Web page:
David Cohen - Cabinets of Wonder
For the last ten years my images and subject matter closely echoed my personal interests in nature and science, books and history. The artworks always seemed to take the form of organized collections of objects and forms with the goal to tell stories long forgotten or help the viewer to see nature in new ways.
The early historical collecting of natural and exotic manmade objects lead to the creation of formal “cabinets”. These were spaces and specially designed furniture that were often found in the homes of the wealthy, whose goal was to inspire curiosity and awe in their visitors. The Kunstkammers, or cabinets of wonder, were also status symbols as well as a visible declaration of sophistication and worldliness. Eventually, as the cabinets grew in size and complexity, more space was required and the first proto-museums began to evolve. This also came at a time when there was a push for more elaborate organizational and classification systems accompanied by a pursuit of the systemic connections between objects. Museums have always been an attraction for me no doubt influenced by my annual elementary school trips to the Museum of Natural History in New York City. Not surprisingly, my career path took me solidly into the world of museums which remain a significant inspiration in my life.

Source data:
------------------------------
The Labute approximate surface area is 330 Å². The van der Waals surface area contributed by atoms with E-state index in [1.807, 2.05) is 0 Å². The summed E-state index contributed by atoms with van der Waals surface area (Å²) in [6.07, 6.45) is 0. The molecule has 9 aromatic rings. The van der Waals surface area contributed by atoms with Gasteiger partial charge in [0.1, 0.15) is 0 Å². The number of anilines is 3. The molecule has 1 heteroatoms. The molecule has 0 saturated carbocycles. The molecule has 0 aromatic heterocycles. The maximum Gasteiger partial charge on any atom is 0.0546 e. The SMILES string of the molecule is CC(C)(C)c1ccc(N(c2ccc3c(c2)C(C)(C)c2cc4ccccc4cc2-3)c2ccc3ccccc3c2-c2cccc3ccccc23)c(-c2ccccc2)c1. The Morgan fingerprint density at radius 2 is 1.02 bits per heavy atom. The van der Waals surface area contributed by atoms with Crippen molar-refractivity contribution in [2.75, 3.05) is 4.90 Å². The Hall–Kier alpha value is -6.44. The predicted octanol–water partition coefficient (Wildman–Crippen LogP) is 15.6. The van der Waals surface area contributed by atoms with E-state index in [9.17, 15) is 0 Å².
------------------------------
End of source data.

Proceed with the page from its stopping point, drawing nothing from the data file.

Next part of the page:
So in a search to create credible visual settings that allowed the viewer a logical vantage point to begin their exploration, I began to use cabinets or boxes as a way to structurally organize the space and create interesting conceptual connections and relationships among the objects. Between the formal compositional opportunities, a chance to play with light and shadow, the references to the early collectors and museums, and the celebration of nature’s wonders, this seemed like an ideal avenue for my aesthetic expression. The cabinets of wonder in this series continue to evolve to allow me to explore not only different subject matter but also to challenge myself compositionally, hopefully provoking the viewer to consider new ways of looking at the world.